4. Add eggs to corn. Mix well. Add flour, baking powder, salt and pepper. Mix well. Depending on the size of your corn, the batter may be too thick or too thin. Hold out a few tablespoons of flour and add as needed. Batter should be thick and hold its shape on a spoon.

5. Add about 3 tablespoons vegetable oil to medium saute pan over moderate heat. You want a generous amount of oil such that when you put in cakes, oil comes up the sides slightly, but cakes are not swimming in oil. Cook cake in batches. For a medium-sized corn cake — about 3″ diameter — add a heaping tablespoon batter to the oil, pressing lightly to flatten and distribute. When bottom is lightly browned and cake modestly firm, carefully flip and continue cooking until second side is lightly browned. Set aside until all batter used.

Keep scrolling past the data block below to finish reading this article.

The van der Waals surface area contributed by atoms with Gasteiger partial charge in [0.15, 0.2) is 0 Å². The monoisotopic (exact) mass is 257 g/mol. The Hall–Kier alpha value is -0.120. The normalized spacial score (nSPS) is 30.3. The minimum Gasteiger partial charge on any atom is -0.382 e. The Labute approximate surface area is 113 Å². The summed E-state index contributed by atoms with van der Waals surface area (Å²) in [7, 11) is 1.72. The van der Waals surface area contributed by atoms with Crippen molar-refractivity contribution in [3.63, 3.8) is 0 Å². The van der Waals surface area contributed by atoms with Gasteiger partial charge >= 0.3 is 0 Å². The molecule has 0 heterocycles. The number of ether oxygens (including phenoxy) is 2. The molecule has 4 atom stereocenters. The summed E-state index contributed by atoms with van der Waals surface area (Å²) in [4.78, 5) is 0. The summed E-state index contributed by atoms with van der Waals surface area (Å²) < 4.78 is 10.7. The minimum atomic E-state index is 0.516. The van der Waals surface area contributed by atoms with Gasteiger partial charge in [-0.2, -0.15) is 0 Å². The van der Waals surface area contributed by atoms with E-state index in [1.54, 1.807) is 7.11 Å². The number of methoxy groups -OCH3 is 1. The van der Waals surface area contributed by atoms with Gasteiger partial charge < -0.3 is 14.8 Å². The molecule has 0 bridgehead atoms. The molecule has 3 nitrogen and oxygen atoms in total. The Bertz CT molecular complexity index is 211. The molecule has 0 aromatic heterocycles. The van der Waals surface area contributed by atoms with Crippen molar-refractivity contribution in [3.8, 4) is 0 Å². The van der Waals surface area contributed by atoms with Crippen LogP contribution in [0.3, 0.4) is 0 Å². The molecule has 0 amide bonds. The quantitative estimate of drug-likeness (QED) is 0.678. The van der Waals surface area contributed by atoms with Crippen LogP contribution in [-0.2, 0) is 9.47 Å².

6. You can re-heat cakes two ways. Simplest is to preheat oven to 350 degrees, place cakes in a single layer and heat for 7-10 minutes until hot. Better is to quickly grill cakes in a dry, hot grill pan or over moderate grill. Cakes will char lightly where they come in contact with grill adding a nutty flavor to the corn. Serve immediately or reheat according to oven instruction above.

Yield 15-20, depending on size

Hot and Sweet Pepper Relish is an ideal accompaniment.

Corn Cakes

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Thank you.

Steve